Madame Coulomb married in Egypt. After a succession of misfortunes the Coulombs went to India, and then to Ceylon. Their misfortunes pursued them and they were living in direst penury in 1879 when they heard of the arrival of H.P.B. and Col. Olcott in India and the interest attendant upon their activities. Madame Coulomb at once wrote to H.P.B., recalling the Cairo acquaintance, detailing her circumstances and asking for help. To this letter H.P.B. replied with expressions of sympathy, but stating that she herself was in little better plight personally than the Coulombs, and describing her mission and purposes in India. Madame Coulomb wrote again avowing the interest of herself and husband in the Society, and pleading for help. To this appeal H.P.B. answered that if the Coulombs so desired they could come to headquarters and share such fortunes as might befall the Founders. Accordingly, the Coulombs made their way to India, arriving early in 1880. They took the pledges of membership and entered the Theosophical Society. During the ensuing four years Madame Coulomb acted as housekeeper, and, as she was acquainted both with French and Italian, and the labors were great and the workers few, she assisted in translations and in foreign correspondence. M. Coulomb was made general utility man around the premises. He acted as gardener, as carpenter, as librarian, and also assisted in some of the correspondence. The Coulombs were made entirely free of the premises and the work at headquarters, and at first professed the utmost gratitude for the succors given them, and the liveliest interest and sympathy in the work of the Society. As the affairs of the Society progressed, they became acquainted with the numerous visitors and inquirers, European and native, at headquarters. They became dissatisfied and discontented with the comparatively insignificant and menial rôle played by themselves, and felt that they were not receiving their just dues. Greedy, weak by nature, and anxious to become financially independent, it appeared to them that Madame Blavatsky was receiving an attention and prominence to which she was no more entitled than themselves. In addition, the Coulombs were Christians of the narrowest kind, superstitious to a degree, and in fact wholly out of sympathy and accord with the aims and teachings of the Founders.

Within a couple of years Madame Coulomb tried to extort or beg money from wealthy natives interested in the Society, notably from the native prince, Harrisinji Rupsinji. This coming to the knowledge of H.P.B., she reproved Madame Coulomb sternly. To others of the visitors and residents at headquarters Madame Coulomb whispered tales of her own powers and of her ability to find "hidden treasures." To others she intimated that Madame Blavatsky's powers were from the "evil one." The Coulombs were more or less constantly in communication with the near-by establishments of the missionaries, and Madame Coulomb, in particular, was in constant frictions and disputes over religious matters and opinions with resident chelas and members of the Society. Col. Olcott took her to task for these needless difficulties on several occasions. In general, however, the Coulombs were looked upon as harmless meddlers, their misfortunes caused them to be viewed with charity, and the known gratitude of H.P.B. for help received from Madame Coulomb at a time of need, reconciled the Theosophists to the annoyances and disturbances occasioned by their presence and officiousness at headquarters.

Just prior to the departure of H.P.B. and Col. Olcott for Europe in February, 1884, a Council was appointed to take charge of affairs at headquarters during the absence of the Founders. Among the Council were Dr. Franz Hartmann, St. George Lane-Fox and W. T. Brown, with whom, particularly Dr. Hartmann and Mr. Lane-Fox, the Coulombs had been in almost constant wrangles. They desired to dispense with the Coulombs altogether, but on the prayers of Madame Coulomb H.P.B. permitted them to remain as hitherto, and, in order to remove sources of disagreement as much as possible, gave the Coulombs "authority" to do the house-work, to have charge of the upkeep of the premises, and to keep her own rooms in order.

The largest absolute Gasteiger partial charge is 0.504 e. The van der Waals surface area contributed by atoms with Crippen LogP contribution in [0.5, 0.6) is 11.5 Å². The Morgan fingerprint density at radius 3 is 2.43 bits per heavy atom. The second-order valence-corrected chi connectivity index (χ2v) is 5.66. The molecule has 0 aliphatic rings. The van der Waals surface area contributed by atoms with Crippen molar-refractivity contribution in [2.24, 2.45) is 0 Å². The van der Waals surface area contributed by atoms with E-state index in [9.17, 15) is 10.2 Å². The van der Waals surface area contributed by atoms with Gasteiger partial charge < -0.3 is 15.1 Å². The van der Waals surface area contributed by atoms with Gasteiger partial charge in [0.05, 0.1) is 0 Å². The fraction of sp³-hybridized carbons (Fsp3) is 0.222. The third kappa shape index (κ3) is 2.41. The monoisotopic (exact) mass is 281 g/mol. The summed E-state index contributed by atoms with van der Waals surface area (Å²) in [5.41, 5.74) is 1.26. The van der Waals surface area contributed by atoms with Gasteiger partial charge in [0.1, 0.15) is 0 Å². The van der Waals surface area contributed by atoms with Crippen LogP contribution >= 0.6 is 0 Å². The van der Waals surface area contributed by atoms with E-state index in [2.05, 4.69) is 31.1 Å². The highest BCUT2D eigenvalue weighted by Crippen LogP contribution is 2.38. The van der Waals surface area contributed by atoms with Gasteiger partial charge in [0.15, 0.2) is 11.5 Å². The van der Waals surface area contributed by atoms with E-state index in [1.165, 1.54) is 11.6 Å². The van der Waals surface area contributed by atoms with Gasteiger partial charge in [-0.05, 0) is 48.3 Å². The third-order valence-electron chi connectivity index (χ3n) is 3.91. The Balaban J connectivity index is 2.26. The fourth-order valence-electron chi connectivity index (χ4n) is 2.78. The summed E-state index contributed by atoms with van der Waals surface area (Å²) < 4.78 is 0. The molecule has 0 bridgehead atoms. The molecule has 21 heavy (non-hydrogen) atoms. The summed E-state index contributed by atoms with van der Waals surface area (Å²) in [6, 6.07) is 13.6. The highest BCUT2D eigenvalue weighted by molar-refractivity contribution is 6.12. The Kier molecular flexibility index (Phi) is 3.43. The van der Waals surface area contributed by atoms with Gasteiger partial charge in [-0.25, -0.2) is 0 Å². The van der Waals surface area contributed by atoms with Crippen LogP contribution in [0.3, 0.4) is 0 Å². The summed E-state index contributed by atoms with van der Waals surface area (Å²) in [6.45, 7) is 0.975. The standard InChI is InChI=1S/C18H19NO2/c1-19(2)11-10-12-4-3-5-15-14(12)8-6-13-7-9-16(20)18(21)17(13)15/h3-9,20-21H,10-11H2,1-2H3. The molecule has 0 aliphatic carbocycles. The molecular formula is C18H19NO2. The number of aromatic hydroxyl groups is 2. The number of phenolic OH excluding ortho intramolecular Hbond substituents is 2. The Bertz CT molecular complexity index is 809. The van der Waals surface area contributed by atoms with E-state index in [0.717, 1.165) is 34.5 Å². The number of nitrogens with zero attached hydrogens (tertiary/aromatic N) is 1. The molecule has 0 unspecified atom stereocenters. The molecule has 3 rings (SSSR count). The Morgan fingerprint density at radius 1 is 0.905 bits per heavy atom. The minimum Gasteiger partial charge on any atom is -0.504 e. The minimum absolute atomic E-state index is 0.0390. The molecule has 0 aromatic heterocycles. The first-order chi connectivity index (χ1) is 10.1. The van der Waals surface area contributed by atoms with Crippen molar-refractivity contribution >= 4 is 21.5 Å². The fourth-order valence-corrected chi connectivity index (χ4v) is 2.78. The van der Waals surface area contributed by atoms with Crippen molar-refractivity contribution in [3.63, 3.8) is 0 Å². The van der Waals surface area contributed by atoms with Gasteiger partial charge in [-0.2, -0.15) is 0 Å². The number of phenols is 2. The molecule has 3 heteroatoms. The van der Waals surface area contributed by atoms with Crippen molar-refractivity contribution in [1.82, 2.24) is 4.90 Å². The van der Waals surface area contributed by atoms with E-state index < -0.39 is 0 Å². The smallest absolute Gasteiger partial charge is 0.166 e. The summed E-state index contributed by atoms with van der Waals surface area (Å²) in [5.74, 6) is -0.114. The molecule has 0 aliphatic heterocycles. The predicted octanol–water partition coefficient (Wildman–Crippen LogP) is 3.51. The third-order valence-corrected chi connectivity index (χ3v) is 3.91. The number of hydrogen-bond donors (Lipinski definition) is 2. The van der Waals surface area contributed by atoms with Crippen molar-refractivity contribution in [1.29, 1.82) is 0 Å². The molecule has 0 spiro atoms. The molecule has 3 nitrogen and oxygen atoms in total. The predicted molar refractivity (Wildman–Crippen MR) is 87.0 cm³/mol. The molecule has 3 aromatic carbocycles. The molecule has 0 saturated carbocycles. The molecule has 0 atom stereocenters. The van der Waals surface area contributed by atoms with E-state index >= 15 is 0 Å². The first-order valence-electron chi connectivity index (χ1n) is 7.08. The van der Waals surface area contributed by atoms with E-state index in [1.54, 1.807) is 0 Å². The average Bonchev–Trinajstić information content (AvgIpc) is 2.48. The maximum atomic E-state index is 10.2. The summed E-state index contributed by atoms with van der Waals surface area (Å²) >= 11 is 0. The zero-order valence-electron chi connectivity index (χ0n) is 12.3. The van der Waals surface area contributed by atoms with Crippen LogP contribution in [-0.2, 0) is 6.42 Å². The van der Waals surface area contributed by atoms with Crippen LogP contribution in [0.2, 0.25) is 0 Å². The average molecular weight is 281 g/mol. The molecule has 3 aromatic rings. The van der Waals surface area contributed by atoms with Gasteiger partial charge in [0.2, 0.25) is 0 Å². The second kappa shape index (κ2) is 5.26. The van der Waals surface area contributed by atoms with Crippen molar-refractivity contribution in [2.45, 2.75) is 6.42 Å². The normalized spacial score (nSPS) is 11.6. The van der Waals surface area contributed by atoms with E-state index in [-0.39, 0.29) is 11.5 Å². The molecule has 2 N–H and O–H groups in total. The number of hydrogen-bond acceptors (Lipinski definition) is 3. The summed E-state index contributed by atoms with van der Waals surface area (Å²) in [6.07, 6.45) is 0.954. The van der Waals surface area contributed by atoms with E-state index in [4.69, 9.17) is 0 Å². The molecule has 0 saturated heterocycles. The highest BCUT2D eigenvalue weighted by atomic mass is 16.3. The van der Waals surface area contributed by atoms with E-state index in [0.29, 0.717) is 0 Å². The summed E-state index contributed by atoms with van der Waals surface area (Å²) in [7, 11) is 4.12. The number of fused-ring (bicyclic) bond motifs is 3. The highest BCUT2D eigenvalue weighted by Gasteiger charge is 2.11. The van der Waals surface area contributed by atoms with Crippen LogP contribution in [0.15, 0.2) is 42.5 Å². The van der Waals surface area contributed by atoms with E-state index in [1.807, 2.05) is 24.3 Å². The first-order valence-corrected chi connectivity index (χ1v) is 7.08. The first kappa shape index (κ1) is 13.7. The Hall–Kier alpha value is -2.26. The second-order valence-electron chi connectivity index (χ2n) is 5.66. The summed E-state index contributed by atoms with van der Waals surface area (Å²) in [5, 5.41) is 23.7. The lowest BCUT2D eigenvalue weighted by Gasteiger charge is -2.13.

The Founders away, fresh fuel for the fires of discord was soon heaped on the ashes of discontent. The Coulombs refused to accept any orders or obey any instructions from the resident members of the Council; they refused all access to H.P.B.'s apartments and declared that H.P.B. had placed them in independent control of her quarters and the conduct of the household. On the other hand, the members of the Council living at headquarters, having no liking for the Coulombs and distrusting them utterly, were more or less harsh and contemptuous towards them, communicating with them only by letter, and refusing to eat with them, or to eat the food provided by Madame Coulomb. They charged Madame Coulomb with extravagance, waste, and with personally profiting out of her handling of the domestic funds, and set about auditing and checking her daily expenditures. Vain, sensitive, and without doubt smarting under their grievances, real and imaginary, the Coulombs planned revenge in dual fashion. They wrote to H.P.B., reciting their wrongs, asserting their own loyalty and innocence of any wrong-doing, and making sundry charges against the Council members. At the same time the Council members were also writing the Founders their side of the disputes, and telling circumstantially the actions of the Coulombs and the insinuations being whispered about by them against the good faith of the Theosophists and H.P.B. While this war of charges and recriminations was going on by mail the Coulombs were busy fortifying themselves for their ultimate treachery by constructing false doors, and sliding panels in the so-called "occult room" in H.P.B.'s apartments, to give such an appearance of mechanical contrivance as might support and give color to charges of fraud in the phenomena taking place at headquarters. To our mind, after weighing well all the circumstances of this unhappy period, there is no room for doubt that the Coulombs were already in active conspiracy with the missionaries and were carefully following able but sinister instructions in their course of conduct. By temporizing with the resident members of the Council, by their written denials and protestations to H.P.B. and Col. Olcott, they were gaining the needed time to perfect the mise en scene for their subsequent accusations.